Here in London as we reconfigure our Olympic Park over in Lea Valley so that Londoners can make use of the Hopkins designed Velodrome and the Hadid designed Aquatics Centre, many thousands of miles away lie the crumbling remnants of a once grand and ambitious project in Phnom Penh, known as the Olympic Stadium. Built hurriedly in 1963 to Olympic standards for the South East Asia Games, which were cancelled due to political troubles in Cambodia at the time, the stadium went on to have a strange history.
In 1966 it played a small part in the FIFA World Cup when it hosted a qualifying match between North Korea and Australia, which was struggling to find a venue. It was something to do with North Korea not having too many friends except for Norodom Sihanouk, Head of State in Cambodia and ally of the lovely Kim Il-Sung, who offered up the venue and even made sure that the 40 000 person crowd cheered on both sides equally. North Korea went on to the quarter finals in England but I think another team went on to win that year. Later and tragically during the Khmer Rouge era, it served as an execution site.
The complex was part of a major architecture and development programme initiated in post independence Cambodia by the aforementioned Prince Sihanouk and resulted in a movement that became known as New Khmer Architecture. The leading architect was Vann Molyvann, who designed this Stadium and many other significant buildings in Cambodia. He studied architecture in Paris in the exciting 1950s and returned home as the first fully qualified architect of Cambodia. The new style was part Modern Movement, part Angkor Wat and part traditional Cambodian housing. Concrete (Modern Movement influence) was the material of choice but mixed with the triple V shaped roofs typical of local housing, with ventilation being a critical element in the tropical climate. The design movement was influential enough to impress President Lee Kuan Yew of Singapore that after a visit he went home determined to take his own country in the same direction.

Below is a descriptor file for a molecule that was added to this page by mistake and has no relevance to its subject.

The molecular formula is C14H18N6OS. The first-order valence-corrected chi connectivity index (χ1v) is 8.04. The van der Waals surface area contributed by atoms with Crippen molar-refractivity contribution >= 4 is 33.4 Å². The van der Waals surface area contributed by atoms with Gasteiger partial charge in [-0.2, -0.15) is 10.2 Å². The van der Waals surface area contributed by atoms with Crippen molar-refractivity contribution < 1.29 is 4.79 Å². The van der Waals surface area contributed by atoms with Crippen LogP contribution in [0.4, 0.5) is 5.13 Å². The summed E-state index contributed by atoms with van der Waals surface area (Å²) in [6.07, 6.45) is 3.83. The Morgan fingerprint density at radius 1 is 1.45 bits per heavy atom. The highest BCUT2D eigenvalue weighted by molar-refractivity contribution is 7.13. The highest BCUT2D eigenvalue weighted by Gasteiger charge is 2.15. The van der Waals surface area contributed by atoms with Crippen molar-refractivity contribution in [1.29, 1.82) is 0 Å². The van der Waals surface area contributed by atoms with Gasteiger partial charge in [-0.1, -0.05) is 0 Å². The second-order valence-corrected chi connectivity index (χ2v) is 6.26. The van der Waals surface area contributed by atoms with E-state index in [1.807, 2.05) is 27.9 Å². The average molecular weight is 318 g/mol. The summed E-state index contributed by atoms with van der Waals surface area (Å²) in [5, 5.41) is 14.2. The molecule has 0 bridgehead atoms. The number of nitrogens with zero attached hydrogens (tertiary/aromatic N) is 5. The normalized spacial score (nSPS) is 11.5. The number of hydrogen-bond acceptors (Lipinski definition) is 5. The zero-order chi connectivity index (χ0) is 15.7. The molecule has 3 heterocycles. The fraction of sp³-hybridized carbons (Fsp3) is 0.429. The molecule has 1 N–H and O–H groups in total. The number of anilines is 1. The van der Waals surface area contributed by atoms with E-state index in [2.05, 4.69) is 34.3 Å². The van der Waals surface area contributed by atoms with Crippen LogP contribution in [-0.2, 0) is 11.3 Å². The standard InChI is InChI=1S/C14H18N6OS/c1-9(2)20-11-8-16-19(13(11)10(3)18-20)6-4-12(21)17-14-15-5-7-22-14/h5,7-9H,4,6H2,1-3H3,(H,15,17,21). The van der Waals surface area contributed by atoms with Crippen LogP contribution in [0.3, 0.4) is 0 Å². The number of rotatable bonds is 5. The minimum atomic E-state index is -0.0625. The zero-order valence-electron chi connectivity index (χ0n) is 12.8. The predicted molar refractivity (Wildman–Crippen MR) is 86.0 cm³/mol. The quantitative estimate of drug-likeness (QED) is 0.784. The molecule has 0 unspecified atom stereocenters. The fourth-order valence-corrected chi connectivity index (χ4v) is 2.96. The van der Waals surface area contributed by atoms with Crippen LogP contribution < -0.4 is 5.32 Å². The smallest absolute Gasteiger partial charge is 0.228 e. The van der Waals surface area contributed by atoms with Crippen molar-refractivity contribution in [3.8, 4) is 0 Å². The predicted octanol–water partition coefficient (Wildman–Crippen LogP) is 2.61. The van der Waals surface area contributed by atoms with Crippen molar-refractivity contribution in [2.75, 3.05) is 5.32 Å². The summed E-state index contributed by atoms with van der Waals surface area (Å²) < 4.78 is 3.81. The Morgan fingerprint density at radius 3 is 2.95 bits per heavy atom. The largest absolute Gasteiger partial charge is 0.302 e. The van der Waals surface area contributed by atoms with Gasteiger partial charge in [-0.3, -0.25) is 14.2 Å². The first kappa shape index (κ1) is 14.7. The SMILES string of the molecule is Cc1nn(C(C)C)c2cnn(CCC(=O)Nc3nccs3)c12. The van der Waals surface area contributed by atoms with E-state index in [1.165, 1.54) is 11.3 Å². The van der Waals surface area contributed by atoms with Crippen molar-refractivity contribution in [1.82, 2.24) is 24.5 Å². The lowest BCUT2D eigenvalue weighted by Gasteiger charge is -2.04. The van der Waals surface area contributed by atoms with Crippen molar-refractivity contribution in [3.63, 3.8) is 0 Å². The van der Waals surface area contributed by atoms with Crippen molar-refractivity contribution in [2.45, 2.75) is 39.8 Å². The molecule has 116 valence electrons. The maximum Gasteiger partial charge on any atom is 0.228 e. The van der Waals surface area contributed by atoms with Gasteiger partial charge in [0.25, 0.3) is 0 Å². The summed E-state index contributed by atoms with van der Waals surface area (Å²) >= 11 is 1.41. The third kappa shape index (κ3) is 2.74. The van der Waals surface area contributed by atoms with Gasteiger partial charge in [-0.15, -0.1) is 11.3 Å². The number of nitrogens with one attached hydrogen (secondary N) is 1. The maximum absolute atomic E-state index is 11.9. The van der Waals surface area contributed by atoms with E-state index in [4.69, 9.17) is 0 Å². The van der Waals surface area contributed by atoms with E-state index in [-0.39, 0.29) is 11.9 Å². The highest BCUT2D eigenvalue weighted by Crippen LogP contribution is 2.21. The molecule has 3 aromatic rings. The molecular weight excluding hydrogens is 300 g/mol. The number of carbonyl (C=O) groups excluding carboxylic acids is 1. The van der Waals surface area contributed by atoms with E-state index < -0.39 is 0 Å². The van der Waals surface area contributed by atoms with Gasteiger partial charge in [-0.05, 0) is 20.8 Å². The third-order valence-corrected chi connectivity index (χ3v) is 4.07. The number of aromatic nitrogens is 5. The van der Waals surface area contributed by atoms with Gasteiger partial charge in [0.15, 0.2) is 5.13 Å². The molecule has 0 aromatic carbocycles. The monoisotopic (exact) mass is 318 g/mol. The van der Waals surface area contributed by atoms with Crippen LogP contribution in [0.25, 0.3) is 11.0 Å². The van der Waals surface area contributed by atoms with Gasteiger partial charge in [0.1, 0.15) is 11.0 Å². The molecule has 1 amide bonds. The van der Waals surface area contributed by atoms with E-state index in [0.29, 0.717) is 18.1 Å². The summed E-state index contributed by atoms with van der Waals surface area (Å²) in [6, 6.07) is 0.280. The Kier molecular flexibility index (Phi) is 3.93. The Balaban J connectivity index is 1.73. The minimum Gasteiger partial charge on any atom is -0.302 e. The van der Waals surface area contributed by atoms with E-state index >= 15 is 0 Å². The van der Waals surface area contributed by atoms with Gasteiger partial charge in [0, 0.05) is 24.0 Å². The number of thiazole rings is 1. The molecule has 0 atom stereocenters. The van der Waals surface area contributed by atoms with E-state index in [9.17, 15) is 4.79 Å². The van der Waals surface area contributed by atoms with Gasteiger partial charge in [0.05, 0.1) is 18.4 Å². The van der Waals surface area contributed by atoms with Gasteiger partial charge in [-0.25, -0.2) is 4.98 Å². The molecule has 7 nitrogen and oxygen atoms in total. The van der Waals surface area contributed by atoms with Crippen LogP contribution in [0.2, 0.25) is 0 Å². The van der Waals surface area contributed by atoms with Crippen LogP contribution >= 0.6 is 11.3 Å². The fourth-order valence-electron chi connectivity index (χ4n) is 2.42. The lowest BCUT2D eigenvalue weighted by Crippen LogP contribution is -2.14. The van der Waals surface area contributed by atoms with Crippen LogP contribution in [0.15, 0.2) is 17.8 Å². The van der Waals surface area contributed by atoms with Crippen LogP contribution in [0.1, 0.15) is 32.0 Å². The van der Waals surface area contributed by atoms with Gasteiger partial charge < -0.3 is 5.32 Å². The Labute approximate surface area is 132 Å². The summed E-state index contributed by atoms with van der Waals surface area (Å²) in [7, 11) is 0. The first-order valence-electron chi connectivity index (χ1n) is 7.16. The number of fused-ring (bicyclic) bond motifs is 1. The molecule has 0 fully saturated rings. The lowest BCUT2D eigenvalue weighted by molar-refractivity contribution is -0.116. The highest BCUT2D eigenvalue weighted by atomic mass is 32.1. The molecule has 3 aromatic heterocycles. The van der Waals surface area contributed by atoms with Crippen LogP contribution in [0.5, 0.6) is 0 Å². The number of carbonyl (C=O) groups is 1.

Although many of the buildings survived the brutality of the Khmer Rouge era they now face a more potent threat, including this stadium, of big money development and land speculation. Two of Vann’s significant buildings, the National Theatre and the Council of Ministers have already been torn down and the Olympic Stadium Complex was sold in 2001 to Taiwanese developers who are filling the site with shoddy housing complexes. Although still today (or at least last year when Viewport was on holiday in Cambodia taking these snaps) the site is in active use by many people, it’s in a sorry state of repair and parts of the main stadium are closed off. This is just another sad marker for Cambodia, but also for the exciting period of architecture that took place in many newly independent countries in the 1950s through to the 1970s.
Should you happen to be dropping by Phnom Penh and want to catch some of these buildings before they are gone, check out this link to this website of KA Tours offering New Khmer Architecture trips. I’ve no idea whether KA Tours are up to scratch but the website looks pretty fine.